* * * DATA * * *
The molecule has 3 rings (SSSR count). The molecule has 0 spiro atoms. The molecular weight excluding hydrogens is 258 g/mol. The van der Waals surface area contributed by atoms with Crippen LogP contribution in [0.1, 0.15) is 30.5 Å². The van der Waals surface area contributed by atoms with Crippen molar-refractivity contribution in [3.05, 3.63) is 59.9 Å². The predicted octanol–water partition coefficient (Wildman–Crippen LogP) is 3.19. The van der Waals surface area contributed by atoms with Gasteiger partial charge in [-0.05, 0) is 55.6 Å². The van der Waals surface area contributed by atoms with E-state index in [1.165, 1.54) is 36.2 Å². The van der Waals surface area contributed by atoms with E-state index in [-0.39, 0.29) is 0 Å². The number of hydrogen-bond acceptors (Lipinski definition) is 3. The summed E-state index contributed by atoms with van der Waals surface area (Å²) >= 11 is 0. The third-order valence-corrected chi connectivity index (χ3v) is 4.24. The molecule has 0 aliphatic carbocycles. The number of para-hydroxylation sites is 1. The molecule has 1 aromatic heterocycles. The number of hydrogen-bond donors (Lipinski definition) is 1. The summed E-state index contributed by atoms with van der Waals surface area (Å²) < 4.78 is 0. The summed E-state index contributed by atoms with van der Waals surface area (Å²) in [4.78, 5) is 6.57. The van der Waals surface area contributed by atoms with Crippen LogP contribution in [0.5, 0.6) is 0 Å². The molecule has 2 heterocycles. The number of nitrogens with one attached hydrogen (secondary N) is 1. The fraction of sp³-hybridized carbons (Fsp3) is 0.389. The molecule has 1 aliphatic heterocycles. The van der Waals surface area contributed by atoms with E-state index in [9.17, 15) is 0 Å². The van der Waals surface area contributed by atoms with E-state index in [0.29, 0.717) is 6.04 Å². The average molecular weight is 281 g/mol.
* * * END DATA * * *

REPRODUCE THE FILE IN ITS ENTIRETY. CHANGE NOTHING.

The molecule has 3 rings (SSSR count). The molecule has 0 spiro atoms. The molecular weight excluding hydrogens is 258 g/mol. The van der Waals surface area contributed by atoms with Crippen LogP contribution in [0.1, 0.15) is 30.5 Å². The van der Waals surface area contributed by atoms with Crippen molar-refractivity contribution in [3.05, 3.63) is 59.9 Å². The predicted octanol–water partition coefficient (Wildman–Crippen LogP) is 3.19. The van der Waals surface area contributed by atoms with Gasteiger partial charge in [-0.05, 0) is 55.6 Å². The van der Waals surface area contributed by atoms with E-state index in [1.165, 1.54) is 36.2 Å². The van der Waals surface area contributed by atoms with E-state index in [-0.39, 0.29) is 0 Å². The number of hydrogen-bond acceptors (Lipinski definition) is 3. The summed E-state index contributed by atoms with van der Waals surface area (Å²) >= 11 is 0. The third-order valence-corrected chi connectivity index (χ3v) is 4.24. The molecule has 0 aliphatic carbocycles. The number of para-hydroxylation sites is 1. The molecule has 1 aromatic heterocycles. The number of hydrogen-bond donors (Lipinski definition) is 1. The summed E-state index contributed by atoms with van der Waals surface area (Å²) < 4.78 is 0. The summed E-state index contributed by atoms with van der Waals surface area (Å²) in [4.78, 5) is 6.57. The van der Waals surface area contributed by atoms with Crippen LogP contribution in [0.5, 0.6) is 0 Å². The molecule has 2 heterocycles. The number of nitrogens with one attached hydrogen (secondary N) is 1. The fraction of sp³-hybridized carbons (Fsp3) is 0.389. The molecule has 1 aliphatic heterocycles. The van der Waals surface area contributed by atoms with E-state index in [9.17, 15) is 0 Å². The van der Waals surface area contributed by atoms with E-state index in [0.29, 0.717) is 6.04 Å². The average molecular weight is 281 g/mol.